Graham Bell, the inventor of the telephone, had in fact used a light
beam to transmit messages. Called the photophone, he said that it was
his greatest invention. However, since he used ordinary light it
suffered from dispersion and scattering in the atmosphere and never
saw the light of day.
The invention of the laser by Charles Townes in the 1960s provided an
extremely narrow and sharp beam. This property of the laser threw
open the possibility of using lasers to communicate. This led
Schwartz and Townes to suggest in a long-forgotten article in Nature
that lasers could be used for interstellar communication rather than
radio waves. The idea did not get off the ground because in the 1960s
lasers were considered novelties and their power was small.
In contrast radio technology, which had a head start of several
decades, was relatively mature. Thus, the scientific community
concentrated the search for ETI in the radio region of the
electromagnetic spectrum, especially at the special emission
frequency (1.4 gigahertz) of neutral atomic hydrogen - called the
'21cm line' after its wavelength.
In February 2001, Bhathal published an article in the British journal
Astronomy & Geophysics in which he made a case for carrying out
optical SETI. He said that 'Moore's Law doubling of laser
technology over the last 40 years has seen laser power rise
exponentially from the milliWatt lasers used in undergraduate
laboratories to megaWatt lasers in industry'. For instance, the
National Ignition Facility in the US has produced laser powers in the
terraWatt range (1012 Watts), albeit for short periods. These
developments, Bhathal argued, give tremendous credence to the search
for ETI signals in the form of nanosecond laser pulses.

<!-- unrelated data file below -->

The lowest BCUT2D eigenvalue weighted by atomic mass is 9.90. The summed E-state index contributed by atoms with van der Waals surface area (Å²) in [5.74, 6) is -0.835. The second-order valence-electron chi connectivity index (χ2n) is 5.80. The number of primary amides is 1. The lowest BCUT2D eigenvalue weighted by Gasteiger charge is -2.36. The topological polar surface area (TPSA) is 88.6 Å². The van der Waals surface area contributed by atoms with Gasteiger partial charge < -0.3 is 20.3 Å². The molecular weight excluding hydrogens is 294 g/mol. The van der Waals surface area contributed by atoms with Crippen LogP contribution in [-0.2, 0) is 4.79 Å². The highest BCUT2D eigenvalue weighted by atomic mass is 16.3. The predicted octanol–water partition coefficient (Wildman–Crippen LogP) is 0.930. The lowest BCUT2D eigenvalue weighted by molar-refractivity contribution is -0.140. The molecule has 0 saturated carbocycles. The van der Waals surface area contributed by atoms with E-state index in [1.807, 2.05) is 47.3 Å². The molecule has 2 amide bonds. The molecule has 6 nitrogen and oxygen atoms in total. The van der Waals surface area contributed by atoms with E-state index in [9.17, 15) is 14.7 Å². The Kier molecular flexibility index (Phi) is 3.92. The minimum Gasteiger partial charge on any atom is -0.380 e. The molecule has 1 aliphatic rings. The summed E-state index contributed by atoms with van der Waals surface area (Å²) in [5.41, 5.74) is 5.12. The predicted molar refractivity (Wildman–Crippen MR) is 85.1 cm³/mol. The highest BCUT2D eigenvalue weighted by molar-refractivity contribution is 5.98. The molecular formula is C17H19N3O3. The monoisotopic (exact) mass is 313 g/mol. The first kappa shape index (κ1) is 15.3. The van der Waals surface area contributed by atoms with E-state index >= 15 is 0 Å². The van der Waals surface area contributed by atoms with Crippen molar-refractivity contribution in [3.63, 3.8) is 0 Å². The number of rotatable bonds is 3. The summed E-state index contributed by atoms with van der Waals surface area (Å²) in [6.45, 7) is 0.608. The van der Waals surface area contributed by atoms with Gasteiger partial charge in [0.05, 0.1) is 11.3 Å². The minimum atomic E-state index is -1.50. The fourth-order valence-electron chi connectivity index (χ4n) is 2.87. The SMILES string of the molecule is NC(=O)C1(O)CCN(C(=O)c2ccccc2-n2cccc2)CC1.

We already have the technology that can produce extremely short laser
pulses of petaWatts (1015 Watts). If one couples this to a large
optical telescope like the 10-metre Keck, which is used like a
searchlight mirror, we have an efficient system of directing
nanosecond laser pulses at other interstellar civilisations.
Laser light produced like this and directed towards the solar system
would easily outshine the light from the star from which the light
originated. According to Bhathal, the nanosecond laser pulse would
appear about 5000-7000 times brighter than the background light from
the ETI star. This fact is independent of distance, since both the
laser light and the light from the ETI star will diminish at about
the same rate with distance.
The other advantage, according to Bhathal, is that no magic
frequencies are involved in an optical search, unlike the radio
search at the 21 cm line. 'We don't have to guess the ETI laser
wavelength,' he said. The stark difference between signal and
starlight will show up in any search that uses a broadband 'white
light' detector, such as a photomultiplier tube.
There are a number of other reasons for searching for ETI signals in
the optical region. It is well-known from observations that the
ionised hydrogen in interstellar medium causes smearing and
degradation of transmitted radio signals. While dispersion broadens
radio pulses, it is negligible at optical frequencies. The
transmitted beams from optical telescopes are sharper and narrower
than their radio counterparts.
The discovery of several other lines of astronomical interest led
Townes to question the superiority of the 21 cm line as the only
wavelength at which ETI will be transmitting signals. Kingsley
further questioned the almost religious use of the 21 cm line as the
favoured search frequency.
Together with Bhathal, Kingsley organised an international conference
on optical SETI in January 2001. It was held in Silicon Valley,